Edinburgh couple’s warning after losing £30,000 savings to pension scammers

AN ELDERLY couple have been left ‘terrified’ after losing tens of thousands of pounds to criminals posing as a pension firm.

The woman and her husband, both in their eighties, fell victim to the sophisticated fraud scheme, losing £30,000 of their savings to the professional scammers.

The Edinburgh woman and her partner, who requested to remain anonymous, was left shaken by the incident but wanted to share their experience in a bid to warn others of similar scams.

She said: “Since April this year we’ve had police, fraud squad – you name it – calling us to try and unpick what happened and get our money back. It’s really impacted my health.

“I had to go to the doctor from the stress as it was affecting everything, I couldn’t eat or sleep. I felt so worried.

“We were terrified to open the door or answer the phone after it happened. We did have a couple of phone calls and I immediately got on to the police and they said they were scammers. 

READ MORE: Bank of Scotland customers warned over ‘increasingly sophisticated’ scams

“A lot of people’s lives have been destroyed by scammers. It worries me that they have so much of my information still, they’ve got copies of my passport and everything.

“We believed everything they said as they looked so legitimate. It’s given us a wake-up call and I don’t want to deal with other companies again.”

After contacting what they thought was a legitimate asset management company, she handed over £30,000 which was left to her by an aunt in the hopes it would gain some interest.

Investing their savings with asset managment companies is the usual practice for the pair as they do so every year with their money. However, after six months they were contacted by Trading Standards Agency (TSA) to inform they had been the victim of fraudulent activity. This itself was part of the scam.

The scammers had initially posed as the firm online and put up contact numbers, which is how the couple were put in contact with them. The couple were only made aware that the follow up letter from the TSA was also a scam after directly contacting them, who informed them their records weren’t in the system.

This criminal activity comes at a time when only a month ago Bank of Scotland issued a warning to the public about sophisticated fraud schemes for the ‘scamwich generation’.

Now a fraud prevention organisation is issuing a similar warning after being made aware of the couple’s situation.

READ MORE: Scottish Widows chairman departs as Lloyds takes first steps in new era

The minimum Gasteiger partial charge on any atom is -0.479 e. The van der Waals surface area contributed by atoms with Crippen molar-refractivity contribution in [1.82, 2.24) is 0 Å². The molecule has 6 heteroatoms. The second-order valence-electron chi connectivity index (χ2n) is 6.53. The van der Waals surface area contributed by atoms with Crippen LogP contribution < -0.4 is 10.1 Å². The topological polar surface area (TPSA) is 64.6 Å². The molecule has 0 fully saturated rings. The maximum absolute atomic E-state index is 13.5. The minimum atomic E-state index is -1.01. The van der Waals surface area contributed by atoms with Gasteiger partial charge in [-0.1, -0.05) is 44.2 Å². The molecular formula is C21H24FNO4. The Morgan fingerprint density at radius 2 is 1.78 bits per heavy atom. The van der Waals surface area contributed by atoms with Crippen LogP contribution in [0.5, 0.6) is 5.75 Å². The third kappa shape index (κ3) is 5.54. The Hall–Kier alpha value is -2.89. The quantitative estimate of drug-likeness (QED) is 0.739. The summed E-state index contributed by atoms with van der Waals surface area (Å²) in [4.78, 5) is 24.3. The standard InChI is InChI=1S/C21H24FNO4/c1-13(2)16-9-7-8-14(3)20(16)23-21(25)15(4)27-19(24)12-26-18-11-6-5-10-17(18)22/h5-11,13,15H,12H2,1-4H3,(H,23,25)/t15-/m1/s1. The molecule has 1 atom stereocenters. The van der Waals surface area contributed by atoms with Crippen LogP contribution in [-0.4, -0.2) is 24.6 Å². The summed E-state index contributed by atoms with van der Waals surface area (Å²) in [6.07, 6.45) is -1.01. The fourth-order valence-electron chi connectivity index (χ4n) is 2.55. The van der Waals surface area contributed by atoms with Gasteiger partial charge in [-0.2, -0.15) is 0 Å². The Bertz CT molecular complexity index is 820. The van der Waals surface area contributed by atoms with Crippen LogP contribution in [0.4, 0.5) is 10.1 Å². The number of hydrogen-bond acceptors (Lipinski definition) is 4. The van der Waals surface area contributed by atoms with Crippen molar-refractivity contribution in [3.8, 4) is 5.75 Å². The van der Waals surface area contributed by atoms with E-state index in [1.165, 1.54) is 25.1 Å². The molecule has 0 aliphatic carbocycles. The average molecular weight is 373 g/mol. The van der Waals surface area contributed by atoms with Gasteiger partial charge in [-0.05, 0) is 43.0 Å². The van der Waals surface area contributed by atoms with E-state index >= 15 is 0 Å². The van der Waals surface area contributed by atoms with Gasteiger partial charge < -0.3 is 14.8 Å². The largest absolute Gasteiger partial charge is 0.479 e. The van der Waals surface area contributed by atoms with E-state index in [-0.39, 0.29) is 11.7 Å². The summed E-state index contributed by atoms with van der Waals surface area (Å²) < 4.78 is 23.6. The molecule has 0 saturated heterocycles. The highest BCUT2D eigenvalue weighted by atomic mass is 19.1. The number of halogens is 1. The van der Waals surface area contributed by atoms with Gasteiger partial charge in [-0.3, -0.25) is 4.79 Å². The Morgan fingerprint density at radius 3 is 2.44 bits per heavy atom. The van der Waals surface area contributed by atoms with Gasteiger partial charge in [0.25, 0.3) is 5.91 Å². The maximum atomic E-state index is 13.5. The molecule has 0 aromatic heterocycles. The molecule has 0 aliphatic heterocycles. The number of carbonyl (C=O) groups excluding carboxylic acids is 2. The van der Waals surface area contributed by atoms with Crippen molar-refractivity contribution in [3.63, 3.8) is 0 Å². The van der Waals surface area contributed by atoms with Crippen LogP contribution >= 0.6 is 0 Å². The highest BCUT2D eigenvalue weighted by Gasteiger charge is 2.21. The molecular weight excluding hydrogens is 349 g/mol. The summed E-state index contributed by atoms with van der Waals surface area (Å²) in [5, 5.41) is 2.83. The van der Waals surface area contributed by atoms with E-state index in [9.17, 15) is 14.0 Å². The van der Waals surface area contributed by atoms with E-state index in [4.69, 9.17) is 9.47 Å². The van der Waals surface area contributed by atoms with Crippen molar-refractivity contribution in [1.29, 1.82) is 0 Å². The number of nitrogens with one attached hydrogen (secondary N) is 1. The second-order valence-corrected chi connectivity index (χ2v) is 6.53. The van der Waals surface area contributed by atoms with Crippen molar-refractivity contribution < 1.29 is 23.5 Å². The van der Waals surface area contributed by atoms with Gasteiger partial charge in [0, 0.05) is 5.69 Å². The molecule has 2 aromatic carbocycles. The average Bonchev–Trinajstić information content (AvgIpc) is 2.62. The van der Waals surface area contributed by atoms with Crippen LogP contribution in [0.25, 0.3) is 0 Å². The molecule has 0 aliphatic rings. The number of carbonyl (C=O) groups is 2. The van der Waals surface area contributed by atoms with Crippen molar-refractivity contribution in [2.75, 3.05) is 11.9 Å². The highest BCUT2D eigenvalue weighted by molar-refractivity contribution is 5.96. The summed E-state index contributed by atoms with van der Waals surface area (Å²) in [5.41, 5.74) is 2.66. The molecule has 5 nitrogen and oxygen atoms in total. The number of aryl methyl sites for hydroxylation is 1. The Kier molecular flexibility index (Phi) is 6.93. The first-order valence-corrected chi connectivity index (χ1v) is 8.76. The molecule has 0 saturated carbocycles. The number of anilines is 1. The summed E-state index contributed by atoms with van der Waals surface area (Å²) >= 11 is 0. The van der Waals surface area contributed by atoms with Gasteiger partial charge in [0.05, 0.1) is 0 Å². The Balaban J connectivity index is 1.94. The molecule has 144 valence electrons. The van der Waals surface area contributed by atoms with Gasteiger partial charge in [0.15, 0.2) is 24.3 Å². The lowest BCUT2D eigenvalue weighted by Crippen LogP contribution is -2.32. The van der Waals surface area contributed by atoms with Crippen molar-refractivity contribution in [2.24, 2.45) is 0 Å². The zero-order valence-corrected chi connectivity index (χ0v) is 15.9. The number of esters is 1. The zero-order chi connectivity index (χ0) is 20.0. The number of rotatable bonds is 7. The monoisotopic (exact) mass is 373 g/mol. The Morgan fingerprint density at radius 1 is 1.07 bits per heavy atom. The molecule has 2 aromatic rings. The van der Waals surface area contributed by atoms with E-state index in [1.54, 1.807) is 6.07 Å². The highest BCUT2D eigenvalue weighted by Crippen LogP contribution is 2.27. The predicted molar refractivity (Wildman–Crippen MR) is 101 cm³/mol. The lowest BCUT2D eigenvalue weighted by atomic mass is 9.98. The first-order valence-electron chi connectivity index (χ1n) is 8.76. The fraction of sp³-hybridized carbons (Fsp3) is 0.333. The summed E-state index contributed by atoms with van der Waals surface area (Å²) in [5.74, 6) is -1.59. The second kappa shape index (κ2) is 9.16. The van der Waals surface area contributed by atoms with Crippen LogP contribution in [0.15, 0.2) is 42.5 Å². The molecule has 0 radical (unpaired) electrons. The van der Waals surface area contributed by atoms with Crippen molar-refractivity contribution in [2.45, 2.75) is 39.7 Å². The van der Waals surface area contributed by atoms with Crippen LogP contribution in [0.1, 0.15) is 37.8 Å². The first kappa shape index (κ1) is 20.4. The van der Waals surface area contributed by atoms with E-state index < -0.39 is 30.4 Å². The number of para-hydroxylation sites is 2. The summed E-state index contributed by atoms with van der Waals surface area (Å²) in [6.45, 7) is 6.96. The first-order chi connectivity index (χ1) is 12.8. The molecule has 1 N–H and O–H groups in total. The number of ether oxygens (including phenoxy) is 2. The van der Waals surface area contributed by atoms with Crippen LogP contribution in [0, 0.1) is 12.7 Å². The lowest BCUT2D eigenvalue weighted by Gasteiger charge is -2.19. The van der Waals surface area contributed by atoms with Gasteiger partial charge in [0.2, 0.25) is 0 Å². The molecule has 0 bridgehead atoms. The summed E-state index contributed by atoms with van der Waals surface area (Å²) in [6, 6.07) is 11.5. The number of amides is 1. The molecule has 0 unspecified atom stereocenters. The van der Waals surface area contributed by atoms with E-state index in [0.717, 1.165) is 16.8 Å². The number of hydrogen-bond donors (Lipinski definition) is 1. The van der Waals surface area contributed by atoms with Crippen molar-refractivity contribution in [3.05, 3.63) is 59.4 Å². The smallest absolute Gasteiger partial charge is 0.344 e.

Take Five – To Stop Fraud have recently revealed new research finding that nearly one in four people find it hard to say ‘no’ to requests from a stranger on the phone.

The research also revealed that the number of impersonation scam cases more than doubled in the first half of 2021 to 33,115 and resulted in criminals stealing £129.4 million through this type of fraud alone.

Former Police Officer and fraud expert, Tony Blake, is heading up the campaign to help prevent people becoming victims of similar scams.

He said: “Criminals are experts at pretending to be someone they are not – and can fool even the savviest of people, who don’t want to seem rude.

“If someone contacts you unprompted and asks for personal or financial information, stop and take a moment to think – even if they claim to be from an organisation you trust. Only criminals will put pressure on you to act quickly. Remember it’s ok to say no and contact the organisation through a route you know to be genuine. 

“The banking and finance industry works to tackle fraud on every front, through investing millions in advanced technology and working closely with the government and law enforcement to stop the criminal gangs responsible.”

The victims of this scam said whilst they were in contact with the police after reporting it, they had to keep everything a secret in case the scammers were monitoring their devices.

She added: “When it happened, the fraud squad told us not to discuss this online or with friends because the criminals may have tapped our telephone or be reading our emails. That was incredibly difficult to keep to ourselves.

“We’d gone through so much and had to try and act normally.

“It’s amazing when we started telling people, so many had stories of relatives or themselves being scammed. One friend said their father was scammed for £25,000.”

If you have been the victim of similar fraudulent activity or are unaware of how criminals target the public, you can visit Take Five to Stop Fraud’s website for impartial advice.

The Herald Scotland

The Herald Scotland

The Herald is a Scottish broadsheet newspaper founded in 1783. The Herald is the longest running national newspaper in the world and is the eighth oldest daily paper in the world. The title was simplified from The Glasgow Herald in 1992